Mrs. Geralyn Caplan
3 November 2014
Duchenne Muscular Dystrophy
Duchenne muscular dystrophy (DMD) is a common disorder affecting the muscular system. This form of muscular dystrophy is inherited and is caused by a genetic mutation that affects the dystrophin proteins of the muscles. Dystrophin is the largest gene known to man. (Tennyson, Klamut, Warton 1995). Hundreds of genes are responsible for producing the proteins that protect these muscle fibers from damage. In DMD, the dystrophin gene is defective. Where most forms of muscular dystrophy worsen slowly over time, Duchenne grows worse quite rapidly. Duchenne muscular is linked to the X-chromosome so the ...view middle of the document...
Children with muscular dystrophies are very delayed in this developmental milestone. Muscle weakness first develops in the lower limbs and pelvic girdle but the upper limbs and the thoracic region can also be affected. The weakening of the muscles essentially leads to poor motor skills, difficulty doing some necessary activities such as climbing stairs and getting out of bed, and frequent falls. This strength degeneration occurs quickly and by the age of thirteen, most patients will no longer be able to get around on their own (Bushby, et al. 2010). Corticosteroids can be used to slow this degenerative process down some but it is inevitable. There are several tests that can be performed to help diagnose someone with Duchenne muscular dystrophy. One is called an enzyme test. When the muscles are damaged, they release enzymes into the bloodstream so high enzyme levels in the blood are a sign of a muscular disease. Also, an electromyography can determine how functional a muscle is. An electrode is inserted into the muscle and then the electrical activity of the muscle is measured as the patient relaxes and slowly contracts the muscle. Changes in the pattern of activity can indicate a muscular disorder. A muscle biopsy could also be done. A very small piece of a muscle is extracted and then analyzed for signs of abnormality. Genetic testing is another possible way to identify Duchenne muscular dystrophy. It can be done before or after birth. Blood samples can be taken from both parents to determine any possible genetic disorders that can arise once the child is born. Otherwise, blood samples from the infant can be tested.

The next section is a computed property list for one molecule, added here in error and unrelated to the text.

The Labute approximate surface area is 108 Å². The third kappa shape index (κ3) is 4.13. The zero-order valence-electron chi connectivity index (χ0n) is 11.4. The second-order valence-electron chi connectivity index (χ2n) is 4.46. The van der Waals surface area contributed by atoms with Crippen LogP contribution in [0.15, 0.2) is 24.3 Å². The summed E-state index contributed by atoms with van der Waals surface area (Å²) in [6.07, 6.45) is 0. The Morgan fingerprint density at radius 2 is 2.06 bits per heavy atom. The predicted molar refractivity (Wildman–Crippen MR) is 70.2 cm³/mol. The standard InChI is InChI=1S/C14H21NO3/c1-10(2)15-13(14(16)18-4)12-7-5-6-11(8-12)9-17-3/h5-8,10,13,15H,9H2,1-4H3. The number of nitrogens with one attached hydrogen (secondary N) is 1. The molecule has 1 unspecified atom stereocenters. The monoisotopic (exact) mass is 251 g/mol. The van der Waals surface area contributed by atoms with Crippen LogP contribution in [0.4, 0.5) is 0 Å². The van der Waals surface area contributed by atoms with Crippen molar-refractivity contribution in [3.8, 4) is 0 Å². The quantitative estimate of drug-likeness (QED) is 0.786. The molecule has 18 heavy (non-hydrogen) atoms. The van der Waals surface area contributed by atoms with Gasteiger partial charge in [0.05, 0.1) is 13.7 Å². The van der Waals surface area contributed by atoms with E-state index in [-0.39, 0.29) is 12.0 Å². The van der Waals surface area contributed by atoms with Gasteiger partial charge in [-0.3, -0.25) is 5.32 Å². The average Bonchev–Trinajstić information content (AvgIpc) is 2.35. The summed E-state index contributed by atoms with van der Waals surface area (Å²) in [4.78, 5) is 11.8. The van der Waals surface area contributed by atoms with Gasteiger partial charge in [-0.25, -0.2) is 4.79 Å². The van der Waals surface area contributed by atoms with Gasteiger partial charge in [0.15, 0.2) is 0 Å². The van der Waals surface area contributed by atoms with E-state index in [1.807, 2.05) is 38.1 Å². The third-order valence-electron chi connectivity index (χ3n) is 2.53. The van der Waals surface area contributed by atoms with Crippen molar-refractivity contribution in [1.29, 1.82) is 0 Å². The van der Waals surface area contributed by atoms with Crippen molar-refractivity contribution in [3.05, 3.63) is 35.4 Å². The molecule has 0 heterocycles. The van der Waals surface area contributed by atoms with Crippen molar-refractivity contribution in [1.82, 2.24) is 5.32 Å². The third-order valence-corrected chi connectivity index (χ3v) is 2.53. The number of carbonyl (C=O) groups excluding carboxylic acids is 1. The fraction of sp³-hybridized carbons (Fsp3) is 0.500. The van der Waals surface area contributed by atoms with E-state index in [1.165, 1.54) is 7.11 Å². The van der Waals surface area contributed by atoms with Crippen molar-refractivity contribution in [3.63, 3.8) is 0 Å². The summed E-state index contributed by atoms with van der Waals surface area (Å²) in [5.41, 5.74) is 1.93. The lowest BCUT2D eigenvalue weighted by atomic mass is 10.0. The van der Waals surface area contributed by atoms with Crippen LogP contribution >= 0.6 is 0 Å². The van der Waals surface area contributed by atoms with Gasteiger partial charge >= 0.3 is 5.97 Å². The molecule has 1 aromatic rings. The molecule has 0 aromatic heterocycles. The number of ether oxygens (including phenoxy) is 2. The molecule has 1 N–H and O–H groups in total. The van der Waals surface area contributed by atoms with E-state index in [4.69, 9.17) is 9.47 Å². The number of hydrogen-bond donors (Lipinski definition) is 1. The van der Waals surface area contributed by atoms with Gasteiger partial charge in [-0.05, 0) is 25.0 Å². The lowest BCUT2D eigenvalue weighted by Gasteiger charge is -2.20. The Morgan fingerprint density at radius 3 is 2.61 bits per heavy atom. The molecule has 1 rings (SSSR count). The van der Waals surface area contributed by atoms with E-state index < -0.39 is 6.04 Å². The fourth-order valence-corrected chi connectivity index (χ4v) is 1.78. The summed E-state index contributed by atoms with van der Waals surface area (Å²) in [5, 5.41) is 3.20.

Many studies on treatment for Duchenne muscular dystrophy have been implemented on animal models and have showed promising results. The same studies have taken place on human patients and is slowly leading to a definite treatment. However, right now it is classified as an incurable disease. Though this condition is eventually fatal, patients can still live a somewhat normal life. They can still go to school and eventually get a job with the right treatment regimen. With the corticosteroids, rehabilitation, orthopedic and cardiorespiratory therapies, most patients are able to live out their lives the way they want. Glucocorticoids are the only type of medication available at this time that is known to slow down the degeneration of muscle strength and function. Children diagnosed around the age of six years are expected to live into their mid to late thirties (Bushby, et al. 2010). The average lifespan of a patient diagnosed with Duchenne muscular dystrophy has improved greatly since the 1960s. In 1967, the life expectancy of a person diagnosed with Duchenne muscular dystrophy was on average fourteen years old. (Eagle, Baudouion, Chandler, Giddings, Bullock, Bushby 2002).
Proper treatment, however, forces medical professionals to not only treat the primary symptoms but also the underlying secondary symptoms as well. Managing...